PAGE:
Good Zeal

Visio Divina

Laborare est Orare 1862 John Rogers Herbert 1810-1890

I started gazing at an early age. Terrified of the dark, my dad held my hand and guided me out to the backyard. Swaying back and forth on the swing, he taught me names of the constellations like Little Dipper, Big Dipper, and Orion. I found Venus, Mars, Jupiter, and Saturn. He taught me to locate the North Star, Polaris, by aligning the Big Dipper gourd with the handle of the Little Dipper. Although he tried to impress upon me the importance of the North Star for navigation throughout history, I know Dad was relieved that I overcame my fear of the dark. Stargazing has become a lifelong passion.

Cloud gazing became a frequent daylight pastime. Dad taught us how to predict weather by observing the sky and cloud formations. As the clouds rolled by, we identified clouds by type and created imaginary characters from cloud formations. “Oh look, that stratonimbus looks just like a dog!” Or “Look, that cumulus is shaped like a dragon!”

We also gazed indoors. My parents were parsimonious, but their one indulgence was a subscription to Arizona Highways, featuring sweeping landscapes, nature, cacti, rock formations, and deserted ghost towns by famous award-winning photographers. We never threw them out, we continued acquiring them. The scenery was breathtaking, and I found the pictures calming. As I matured and was confronted with the demands and stressors of teenage life in the sixties, I realized that Arizona Highways provided temporary respite. For a little while, I could forget about my parents breaking up, my grades, boys, school, my future, and our dwindling finances. Looking at those magazines, I developed an awareness of the presence of God.

Decades later, while preparing for my oblation, I found phone apps for gazing, meditation, and respite. A favorite for waiting rooms and stalled traffic is, where the Sistine Chapel can be viewed in 360 degrees. Meditating on a panel or pretending to be alone there, I contemplated the artist, his intense labor and sacrifice, the artistic gifts bestowed upon Michelangelo, the biblical stories depicted, and the overwhelming beauty of this sacred place. Even the tiled floor is a wonder to behold. Although I prayed during my virtual visits, there was no structure to it and no connection to the divine office.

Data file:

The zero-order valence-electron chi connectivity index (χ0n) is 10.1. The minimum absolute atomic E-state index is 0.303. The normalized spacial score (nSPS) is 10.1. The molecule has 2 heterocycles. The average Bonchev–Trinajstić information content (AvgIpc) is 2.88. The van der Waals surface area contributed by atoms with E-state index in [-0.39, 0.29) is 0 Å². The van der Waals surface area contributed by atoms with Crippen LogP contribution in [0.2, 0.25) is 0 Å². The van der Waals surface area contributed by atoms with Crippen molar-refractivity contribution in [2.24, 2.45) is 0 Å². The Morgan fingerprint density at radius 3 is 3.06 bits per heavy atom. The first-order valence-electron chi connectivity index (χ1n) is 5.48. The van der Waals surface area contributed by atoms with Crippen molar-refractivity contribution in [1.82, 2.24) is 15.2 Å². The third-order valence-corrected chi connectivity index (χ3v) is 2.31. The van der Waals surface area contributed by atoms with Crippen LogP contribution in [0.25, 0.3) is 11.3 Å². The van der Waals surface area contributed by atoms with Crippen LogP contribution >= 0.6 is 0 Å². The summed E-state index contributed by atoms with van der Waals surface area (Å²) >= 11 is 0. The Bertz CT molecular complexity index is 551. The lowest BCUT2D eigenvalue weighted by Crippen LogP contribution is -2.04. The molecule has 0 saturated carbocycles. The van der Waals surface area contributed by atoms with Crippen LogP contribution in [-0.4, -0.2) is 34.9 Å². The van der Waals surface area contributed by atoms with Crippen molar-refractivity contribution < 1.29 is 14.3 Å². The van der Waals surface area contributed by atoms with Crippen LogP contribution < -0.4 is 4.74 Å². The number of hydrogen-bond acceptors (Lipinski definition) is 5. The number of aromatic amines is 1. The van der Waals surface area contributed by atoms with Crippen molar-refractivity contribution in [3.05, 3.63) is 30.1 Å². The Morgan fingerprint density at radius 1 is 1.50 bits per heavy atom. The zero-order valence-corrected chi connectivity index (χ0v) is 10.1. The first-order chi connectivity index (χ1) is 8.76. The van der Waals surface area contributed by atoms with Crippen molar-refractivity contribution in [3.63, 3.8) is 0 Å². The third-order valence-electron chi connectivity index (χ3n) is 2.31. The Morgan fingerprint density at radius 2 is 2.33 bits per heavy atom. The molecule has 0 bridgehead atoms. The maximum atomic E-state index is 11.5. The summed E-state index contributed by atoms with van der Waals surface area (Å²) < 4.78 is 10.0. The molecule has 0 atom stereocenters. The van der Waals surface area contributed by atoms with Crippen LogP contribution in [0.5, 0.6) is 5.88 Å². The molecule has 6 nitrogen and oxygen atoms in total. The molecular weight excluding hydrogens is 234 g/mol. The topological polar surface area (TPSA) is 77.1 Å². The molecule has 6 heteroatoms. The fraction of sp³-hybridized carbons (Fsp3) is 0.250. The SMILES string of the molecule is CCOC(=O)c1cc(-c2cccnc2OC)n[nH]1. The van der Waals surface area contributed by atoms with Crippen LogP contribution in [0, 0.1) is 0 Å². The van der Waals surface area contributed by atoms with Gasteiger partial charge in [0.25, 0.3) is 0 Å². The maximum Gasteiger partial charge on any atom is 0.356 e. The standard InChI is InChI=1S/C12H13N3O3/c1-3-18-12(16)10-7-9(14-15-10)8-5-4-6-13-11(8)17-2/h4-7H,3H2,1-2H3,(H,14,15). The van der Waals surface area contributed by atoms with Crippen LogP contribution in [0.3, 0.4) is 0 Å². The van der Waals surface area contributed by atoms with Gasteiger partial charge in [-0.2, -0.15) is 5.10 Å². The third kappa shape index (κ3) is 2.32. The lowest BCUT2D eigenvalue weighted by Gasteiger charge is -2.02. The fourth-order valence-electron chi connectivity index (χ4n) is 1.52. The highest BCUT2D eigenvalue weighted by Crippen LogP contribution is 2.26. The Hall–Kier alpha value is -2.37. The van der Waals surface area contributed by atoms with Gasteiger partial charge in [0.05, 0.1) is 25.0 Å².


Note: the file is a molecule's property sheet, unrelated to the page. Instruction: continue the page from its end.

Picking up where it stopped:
Sister Mary Jo Polak, OSB, in our October oblate retreat, Visio Divina ~ Praying with Your Eyes, guided us through purposeful exploring, “looking at all of life,” gazing at art and creation. Unlike my previous virtual visits, visio divina is aligned with Benedictine principles. Applying the elements of lectio, meditatio, oratio, contemplatio, and actio [reading, reflecting, responding, resting in God, and action], visio divina unfolded before me. Through the observation exercises, I encountered depth, meaning, respite, and a profound awareness of God. Sister Joan Chittister wrote, “Benedictine simplicity gentles us into the arms of God… God is in our present, waiting for us there” (Chittister, 2004, p. 180 & 27).

A famous painting by John Rogers Herbert titled, “Laborare est Orare” [to work is to pray] is one of my Lenten visio divina contemplative artworks. Created in 1862, it depicts Trappist monks gathering the harvest near Leicestershire in England. Another contemplative visio artwork is “Journey of the Magi” by James Tissot, painted in 1894. While the artwork descriptions provide interesting background information and artistic critique, it is the application of reading, reflection, responding, resting in God, and acting that has allowed spiritual growth. As I scrutinize the art, I ask, “Where am I in this painting? How do I feel about the people? What details do I notice? What is God saying to me? What is actionable and how can I apply it in my life?” To my amazement, each visio divina devotion creates different responses, although I am observing the same two paintings.

The last two years have been filled with challenges and blessings. Challenges from the pandemic and blessings for a deepened spirituality and comprehension of the Benedictine way of life. I suppose my gazing tendencies have influenced my appreciation of visio divina. I know for certain that it has had a profound impact on my spiritual growth.

By Jan Vinita White, Oblate OSB
Chittister, J. (2003). The Rule of Benedict. Insights for the Ages. Crossroad Publishing.
Journey of the Magi. Retrieved from
Laborare est Orare (photo above). Retrieved from

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